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In this installment of SFBW’s Innovations in Health Care serieS, we look at more advanced methods of developing patient-specific cancer therapies, an unusual situation confronting U.S. diplomats, a less risky form of knee surgery, and a better way to treat brain aneurysms.
It was back in February 2017, when Dr. Michael E. Hoffer, an ear, nose and throat specialist at the University of Miami, received an unusual, and unexpected, phone call. “This is the State Department. We have a problem,” he was told.
The problem involved a large number of U.S. diplomatic personnel residing in Havana who began experiencing various symptoms of dizziness, ear aches and tinnitus. These troubling symptoms were felt to be a result of exposure to high frequency noise and/or a pressure sensation.
The national news media, scientists and politicians have had an intense debate over the cause of the symptoms, with theories ranging from Jamaican field crickets or sonic weapons to microwaves and mass hysteria.
Hoffer—and a team of other medical specialists—were called to study and define the symptoms. He says studies were conducted to evaluate the personnel by dividing them into different groups based on their symptoms.
“We took care of them as patients,” he says, including some who were not affected. “Those affected all had neurosensory symptoms, including dizziness, unsteadiness, complaints of ringing in the ears, and some hearing symptoms.”
Hoffer says various techniques were employed to evaluate and diagnose the problem, including concussion goggles, which Hoffer uses to help diagnose signs of brain trauma as oftentimes seen in football injuries.
Clinical studies showed those individuals in Cuba, who had been affected, did show a similar pattern of symptoms. “We saw it objectively,” Hoffer says. “The tests we do cannot be faked.”
Their conclusion: “Something happened externally to these individuals,” Hoffer says. “This was not mass hysteria nor migraine symptoms.”
in cancer cells
Medical specialists at Memorial Healthcare System are taking the fight against cancer forward by sequencing the DNA found in a malignant cell in order to determine the best methods of treatment to target those cells.
Dr. Artur Rangel, medical director of Memorial’s clinical and molecular pathology department, says this “next generation sequencing,” or NGS, is allowing them to develop better targeted cancer therapies for each patient.
For instance, Rangel says, in the case of breast cancer, certain markers in a tumor can help decide whether a patient should receive chemo or radiation therapy. “In 30 percent of those patients we weren’t as sure as in other cases,” he says.
Dr. Rangel says studying a tumor’s DNA has been particularly promising in the fight against melanoma, as well as in the battle against some forms of leukemia or lymphoma. “This makes a huge difference,” he says, adding that living in the Sunshine State makes us at added risk of developing melanoma.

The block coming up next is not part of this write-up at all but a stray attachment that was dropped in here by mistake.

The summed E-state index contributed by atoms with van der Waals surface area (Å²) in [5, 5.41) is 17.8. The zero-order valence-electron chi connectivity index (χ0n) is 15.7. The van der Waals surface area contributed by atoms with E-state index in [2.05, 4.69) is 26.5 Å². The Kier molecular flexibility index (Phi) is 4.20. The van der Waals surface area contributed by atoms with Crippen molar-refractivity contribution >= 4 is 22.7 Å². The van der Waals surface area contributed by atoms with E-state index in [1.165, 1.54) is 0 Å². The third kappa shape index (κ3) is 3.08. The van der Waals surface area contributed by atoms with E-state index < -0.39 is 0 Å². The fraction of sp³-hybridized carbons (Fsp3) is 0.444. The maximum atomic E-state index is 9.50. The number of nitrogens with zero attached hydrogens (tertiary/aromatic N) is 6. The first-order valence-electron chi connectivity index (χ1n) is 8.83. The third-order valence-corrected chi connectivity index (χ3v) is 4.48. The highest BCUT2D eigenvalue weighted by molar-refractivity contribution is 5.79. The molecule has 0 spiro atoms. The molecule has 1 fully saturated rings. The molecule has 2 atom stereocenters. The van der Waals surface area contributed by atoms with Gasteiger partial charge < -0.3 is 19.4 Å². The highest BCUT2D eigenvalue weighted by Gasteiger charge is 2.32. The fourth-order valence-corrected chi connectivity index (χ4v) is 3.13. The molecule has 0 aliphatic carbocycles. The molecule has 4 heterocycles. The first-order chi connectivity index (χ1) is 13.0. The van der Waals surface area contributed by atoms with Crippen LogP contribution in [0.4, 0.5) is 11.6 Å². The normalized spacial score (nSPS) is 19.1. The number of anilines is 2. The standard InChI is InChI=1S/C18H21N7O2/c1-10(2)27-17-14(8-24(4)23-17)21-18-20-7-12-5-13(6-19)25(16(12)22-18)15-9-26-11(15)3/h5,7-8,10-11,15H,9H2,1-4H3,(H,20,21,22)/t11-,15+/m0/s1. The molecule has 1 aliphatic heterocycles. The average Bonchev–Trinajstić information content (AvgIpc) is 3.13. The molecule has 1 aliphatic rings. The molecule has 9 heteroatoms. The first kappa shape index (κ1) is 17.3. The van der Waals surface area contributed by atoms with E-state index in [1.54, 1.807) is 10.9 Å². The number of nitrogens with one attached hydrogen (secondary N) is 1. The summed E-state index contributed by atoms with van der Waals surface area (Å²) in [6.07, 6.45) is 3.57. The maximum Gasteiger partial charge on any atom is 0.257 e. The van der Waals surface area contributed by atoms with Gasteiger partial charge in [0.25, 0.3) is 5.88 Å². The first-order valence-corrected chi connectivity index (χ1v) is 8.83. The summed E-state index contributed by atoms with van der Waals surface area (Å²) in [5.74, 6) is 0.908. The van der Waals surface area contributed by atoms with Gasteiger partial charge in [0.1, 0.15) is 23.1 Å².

“There are new drugs that can wipe out melanoma,” he says. “We’re getting more and more knowledge, and the next generation of cancer drugs is improving.”
Rangel says some of the new, targeted forms of treatment might not actually cure a patient’s cancer, but they are opening up more time and quality of life for patients.
A less risky way
to treat aneurysms
Italo Linfante, an interventional radiologist at Miami Cardiac & Vascular Institute and Baptist Health Neuroscience Center, is excited about a new minimally invasive procedure being used to treat cerebral aneurysms without cutting open a patient’s skull. “It’s a new stent-like device that was just FDA approved, Linfante says. “We’re the first in Florida to use this device, and the sixth in the United States.”
The device, called a Surpass Steamline, is inserted into an individual’s femoral artery, which is located in the groin, and travels up toward the brain. The Surpass Streamline is manufactured by Stryker. “It uses the body’s blood vessels as a highway to the brain,” the doctor says, adding this breakthrough technology is a far cry from the traditional methods of treating an aneurysm. “We had to cut through the skull and put in a clip. It was a high-risk, difficult procedure.”
Linfante describes the new device as a flow diverter, and not actually a stent. He says an aneurysm is a “bubble” in the arteries inside the brain.
The traditional procedure use to treat a brain aneurysm lasted about four to six hours, at least, says Linfante. “The new one is an hour and a half at most.”
Palm Beach Gardens Medical Center is the first in the state to employ the NAVIO surgical system to help surgeons perform precise and more accurate knee replacement surgeries. This new technique uses the JOURNEY UNI knee.
Dr. Chadwick Hampton, an orthopedic surgeon, says one of the major advantages of this system is that it doesn’t require a pre-operative CT scan. “That’s one of its biggest selling points,” he says. Plus, fewer office visits are needed in preparation for the surgery.
Compared to more traditional methods of knee replacement surgery, the NAVIO system is minimally invasive, Hampton says. Recovery time is also reduced with less pain and swelling present post surgery. The results were sometimes not as positive using traditional methods of knee surgery. “Fifteen to 20 percent of patients were dissatisfied with total knee replacements,” Hampton says.
The doctor says this new technique actually allows him to view the anatomical structure of a patient’s knee in real time while he’s performing the surgery, adding he can create a 3D model of a knee’s bony structure. It enables surgeons to perform freehand sculpting during surgery for better precision and accuracy. ♦
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